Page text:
1989 trundled on and Batman was enormous. DC Comics decided to stick Batman in virtually every one of their titles which worked in selling titles which may only sell, say 10 copies in a medium sized shop and boost it to 30 or 40 copies. At Neptune we could not shift enough Batman material. Anything with a Batman logo on it sold, and I mean anything sold, regardless of quality, tackiness and anything relating to taste.

Batman came out in the US in June, while here in the UK we had to wait til August, and I’ve told a tale of the film’s opening in a previous blog but needless to say the film was as huge as it was in the US.

Was it any good though? Well, yes, on the most part. Keaton was a superb Batman/Bruce Wayne, and Nicholson ate up plenty of scenery as The Joker, while the production design was indeed utterly impressive, the script was a bit thin in places and the final 15 minutes or so are an utter mess. That aside it worked in spite of it’s faults. It’s a spectacle and a triumph of atmosphere over anything else so in that, it captures the spirit of Batman perfectly. It’s a blockbuster but one that does try to be more at times, but it really works when it’s Batman and The Joker doing comic book stuff and this is what makes the film what it is which is a totally enjoyable comic book film.

It spawned a series of sequels, one of which is already on my list, while the others we’l draw a veil over….


Next up, Neo-Tokyo is about to explode!

My top 20 Comic Book films-9-Batman Returns

I did my top 20 horror and SF films last year, and found doing the lists to be more fun than expected, so in a massive bit of logic here’s my top 20 films adapted or inspired from comics. I need to point out I mean comics, not ‘superhero comics’ which is a lazy, and incorrect way to describe a wonderfully varied medium and it’d also cut out some bloody good films!

Previously, in this list at #20, X Men19The Crow18Heavy Metal, 17, Spider Man ,16The Avengers, 15Danger: Diabolik, 14The Dark Knight Trilogy , 13A History of Violence12Kick Ass , 11,Spider Man 2 and 10, Barbarella.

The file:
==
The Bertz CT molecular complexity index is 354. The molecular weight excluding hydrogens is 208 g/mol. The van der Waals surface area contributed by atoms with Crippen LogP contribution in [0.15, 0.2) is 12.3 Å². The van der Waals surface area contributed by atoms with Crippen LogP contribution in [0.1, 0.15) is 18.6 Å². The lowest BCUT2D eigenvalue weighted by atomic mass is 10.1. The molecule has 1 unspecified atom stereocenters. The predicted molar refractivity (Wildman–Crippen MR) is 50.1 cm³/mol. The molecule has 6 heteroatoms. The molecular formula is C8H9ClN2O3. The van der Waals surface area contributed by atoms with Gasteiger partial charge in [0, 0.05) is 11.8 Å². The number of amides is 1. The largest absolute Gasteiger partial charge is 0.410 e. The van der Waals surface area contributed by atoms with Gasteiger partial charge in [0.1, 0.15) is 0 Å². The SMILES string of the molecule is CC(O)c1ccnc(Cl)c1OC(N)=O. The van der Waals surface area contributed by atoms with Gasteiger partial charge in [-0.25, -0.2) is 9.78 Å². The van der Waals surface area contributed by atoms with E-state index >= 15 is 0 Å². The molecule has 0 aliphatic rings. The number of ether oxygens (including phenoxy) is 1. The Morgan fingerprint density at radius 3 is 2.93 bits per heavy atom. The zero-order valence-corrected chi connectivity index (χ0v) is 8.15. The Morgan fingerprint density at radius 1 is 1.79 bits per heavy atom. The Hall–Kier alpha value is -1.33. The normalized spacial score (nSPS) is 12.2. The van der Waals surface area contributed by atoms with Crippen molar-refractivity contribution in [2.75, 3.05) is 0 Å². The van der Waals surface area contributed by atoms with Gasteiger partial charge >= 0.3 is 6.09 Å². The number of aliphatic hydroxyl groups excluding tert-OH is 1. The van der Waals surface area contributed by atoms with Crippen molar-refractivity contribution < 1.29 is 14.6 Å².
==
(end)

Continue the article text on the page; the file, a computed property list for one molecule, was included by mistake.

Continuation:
At #9 it’s a film from when Tim Burton made good and interesting films, it’s Batman Returns.


This is the sequel to Burton’s first Batman film (more of which later on this list) and it’s also the film which showed that violence, sexual deviance and penguins can make a summer blockbuster.  It’s also only nominally a Batman film, as it’s really the story of The Penguin and Catwoman, with Batman popping up every now and then to justify it being a Batman film, though it does spend a lot of time concentrating on Michelle Pfeiffer in a skintight suit, which can’t all be bad.

Batman Returns is also one of the few times either in the comics or in the mainstream that the bizarre sexuality of people dressing in rubber to fight, or commit crime, then there’s Danny De Vito’s grotesque Penguin which is still one of the sickest villains in a summer blockbuster made for all the family you’ll see.

It’s not a perfect Batman film, that’s still waiting to be made, but it’s a great Batman film with Michael Keaton again showing that he’s a perfect bit of casting as Bruce Wayne/Batman, except he’s underused as Burton concentrates on the villains, which includes a great panto turn from Christopher Walken as well as the previously mentioned two baddies. It doesn’t manage to capture the lightening of the first Burton film, but then again, few films over the last 25 years have, but again, I’ll get back to the first Burton Batman film soon enough….

So, Batman Returns. Great fun, some dodgy penguins, rubber suits, and mentally scarring violence. A great kids film all round!

Next time, more mutant fun and games…